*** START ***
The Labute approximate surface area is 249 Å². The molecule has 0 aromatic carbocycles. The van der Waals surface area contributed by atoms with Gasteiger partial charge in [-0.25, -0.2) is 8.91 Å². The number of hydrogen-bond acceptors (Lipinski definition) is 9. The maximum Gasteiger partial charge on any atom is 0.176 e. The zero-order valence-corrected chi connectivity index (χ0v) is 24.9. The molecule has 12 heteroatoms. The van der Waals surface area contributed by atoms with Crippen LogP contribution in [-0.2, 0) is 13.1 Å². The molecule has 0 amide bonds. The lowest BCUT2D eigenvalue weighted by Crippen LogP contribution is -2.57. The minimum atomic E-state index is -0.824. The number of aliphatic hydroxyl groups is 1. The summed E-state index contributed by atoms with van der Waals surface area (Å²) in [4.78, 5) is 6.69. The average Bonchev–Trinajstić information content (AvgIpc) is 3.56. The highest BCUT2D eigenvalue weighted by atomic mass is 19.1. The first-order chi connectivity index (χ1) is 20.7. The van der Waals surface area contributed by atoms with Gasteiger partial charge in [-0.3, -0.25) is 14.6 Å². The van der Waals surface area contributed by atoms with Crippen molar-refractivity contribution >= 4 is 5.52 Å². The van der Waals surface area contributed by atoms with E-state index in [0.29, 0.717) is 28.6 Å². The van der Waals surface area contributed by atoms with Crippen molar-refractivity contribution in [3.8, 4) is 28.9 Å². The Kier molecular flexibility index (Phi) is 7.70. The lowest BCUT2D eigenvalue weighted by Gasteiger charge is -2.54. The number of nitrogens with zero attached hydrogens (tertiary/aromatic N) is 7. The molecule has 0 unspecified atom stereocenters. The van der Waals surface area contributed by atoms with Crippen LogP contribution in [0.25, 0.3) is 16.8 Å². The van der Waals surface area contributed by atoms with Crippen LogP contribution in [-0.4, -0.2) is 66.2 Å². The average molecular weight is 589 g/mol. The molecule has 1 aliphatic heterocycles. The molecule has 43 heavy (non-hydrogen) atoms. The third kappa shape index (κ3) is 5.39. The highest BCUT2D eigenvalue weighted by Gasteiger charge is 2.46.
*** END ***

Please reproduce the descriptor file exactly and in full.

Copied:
The Labute approximate surface area is 249 Å². The molecule has 0 aromatic carbocycles. The van der Waals surface area contributed by atoms with Gasteiger partial charge in [-0.25, -0.2) is 8.91 Å². The number of hydrogen-bond acceptors (Lipinski definition) is 9. The maximum Gasteiger partial charge on any atom is 0.176 e. The zero-order valence-corrected chi connectivity index (χ0v) is 24.9. The molecule has 12 heteroatoms. The van der Waals surface area contributed by atoms with Crippen LogP contribution in [-0.2, 0) is 13.1 Å². The molecule has 0 amide bonds. The lowest BCUT2D eigenvalue weighted by Crippen LogP contribution is -2.57. The minimum atomic E-state index is -0.824. The number of aliphatic hydroxyl groups is 1. The summed E-state index contributed by atoms with van der Waals surface area (Å²) in [4.78, 5) is 6.69. The average Bonchev–Trinajstić information content (AvgIpc) is 3.56. The highest BCUT2D eigenvalue weighted by atomic mass is 19.1. The first-order chi connectivity index (χ1) is 20.7. The van der Waals surface area contributed by atoms with Gasteiger partial charge in [-0.3, -0.25) is 14.6 Å². The van der Waals surface area contributed by atoms with Crippen molar-refractivity contribution >= 4 is 5.52 Å². The van der Waals surface area contributed by atoms with E-state index in [0.29, 0.717) is 28.6 Å². The van der Waals surface area contributed by atoms with Crippen molar-refractivity contribution in [3.8, 4) is 28.9 Å². The Kier molecular flexibility index (Phi) is 7.70. The lowest BCUT2D eigenvalue weighted by Gasteiger charge is -2.54. The number of nitrogens with zero attached hydrogens (tertiary/aromatic N) is 7. The molecule has 0 unspecified atom stereocenters. The van der Waals surface area contributed by atoms with Crippen LogP contribution in [0.25, 0.3) is 16.8 Å². The van der Waals surface area contributed by atoms with Crippen LogP contribution in [-0.4, -0.2) is 66.2 Å². The average molecular weight is 589 g/mol. The molecule has 1 aliphatic heterocycles. The molecule has 43 heavy (non-hydrogen) atoms. The third kappa shape index (κ3) is 5.39. The highest BCUT2D eigenvalue weighted by Gasteiger charge is 2.46.